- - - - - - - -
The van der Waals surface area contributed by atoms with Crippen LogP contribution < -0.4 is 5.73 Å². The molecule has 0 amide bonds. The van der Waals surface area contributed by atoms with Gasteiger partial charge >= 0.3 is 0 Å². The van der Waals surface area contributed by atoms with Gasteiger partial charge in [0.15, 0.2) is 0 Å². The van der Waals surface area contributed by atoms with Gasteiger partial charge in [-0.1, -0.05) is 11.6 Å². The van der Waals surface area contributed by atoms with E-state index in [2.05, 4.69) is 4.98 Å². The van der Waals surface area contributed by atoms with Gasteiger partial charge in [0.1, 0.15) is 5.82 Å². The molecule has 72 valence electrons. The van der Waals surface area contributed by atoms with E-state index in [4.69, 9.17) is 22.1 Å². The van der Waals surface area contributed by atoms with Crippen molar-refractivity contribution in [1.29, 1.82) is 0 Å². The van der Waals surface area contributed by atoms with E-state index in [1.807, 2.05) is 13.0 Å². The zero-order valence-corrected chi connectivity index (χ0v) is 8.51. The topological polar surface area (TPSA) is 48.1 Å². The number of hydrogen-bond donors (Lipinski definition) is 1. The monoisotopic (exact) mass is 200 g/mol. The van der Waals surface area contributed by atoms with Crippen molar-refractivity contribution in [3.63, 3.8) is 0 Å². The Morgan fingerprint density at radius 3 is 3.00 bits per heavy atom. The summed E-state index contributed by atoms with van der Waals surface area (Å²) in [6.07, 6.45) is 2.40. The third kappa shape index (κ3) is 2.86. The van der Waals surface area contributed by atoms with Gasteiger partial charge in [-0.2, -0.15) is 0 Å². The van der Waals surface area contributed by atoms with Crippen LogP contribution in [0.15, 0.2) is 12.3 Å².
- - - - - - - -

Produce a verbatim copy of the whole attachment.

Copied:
The van der Waals surface area contributed by atoms with Crippen LogP contribution < -0.4 is 5.73 Å². The molecule has 0 amide bonds. The van der Waals surface area contributed by atoms with Gasteiger partial charge >= 0.3 is 0 Å². The van der Waals surface area contributed by atoms with Gasteiger partial charge in [0.15, 0.2) is 0 Å². The van der Waals surface area contributed by atoms with Gasteiger partial charge in [-0.1, -0.05) is 11.6 Å². The van der Waals surface area contributed by atoms with E-state index in [2.05, 4.69) is 4.98 Å². The van der Waals surface area contributed by atoms with Gasteiger partial charge in [0.1, 0.15) is 5.82 Å². The molecule has 72 valence electrons. The van der Waals surface area contributed by atoms with E-state index in [4.69, 9.17) is 22.1 Å². The van der Waals surface area contributed by atoms with Crippen molar-refractivity contribution in [1.29, 1.82) is 0 Å². The van der Waals surface area contributed by atoms with E-state index in [1.807, 2.05) is 13.0 Å². The zero-order valence-corrected chi connectivity index (χ0v) is 8.51. The topological polar surface area (TPSA) is 48.1 Å². The number of hydrogen-bond donors (Lipinski definition) is 1. The monoisotopic (exact) mass is 200 g/mol. The van der Waals surface area contributed by atoms with Crippen molar-refractivity contribution in [3.63, 3.8) is 0 Å². The Morgan fingerprint density at radius 3 is 3.00 bits per heavy atom. The summed E-state index contributed by atoms with van der Waals surface area (Å²) in [6.07, 6.45) is 2.40. The third kappa shape index (κ3) is 2.86. The van der Waals surface area contributed by atoms with Gasteiger partial charge in [-0.2, -0.15) is 0 Å². The van der Waals surface area contributed by atoms with Crippen LogP contribution in [0.15, 0.2) is 12.3 Å².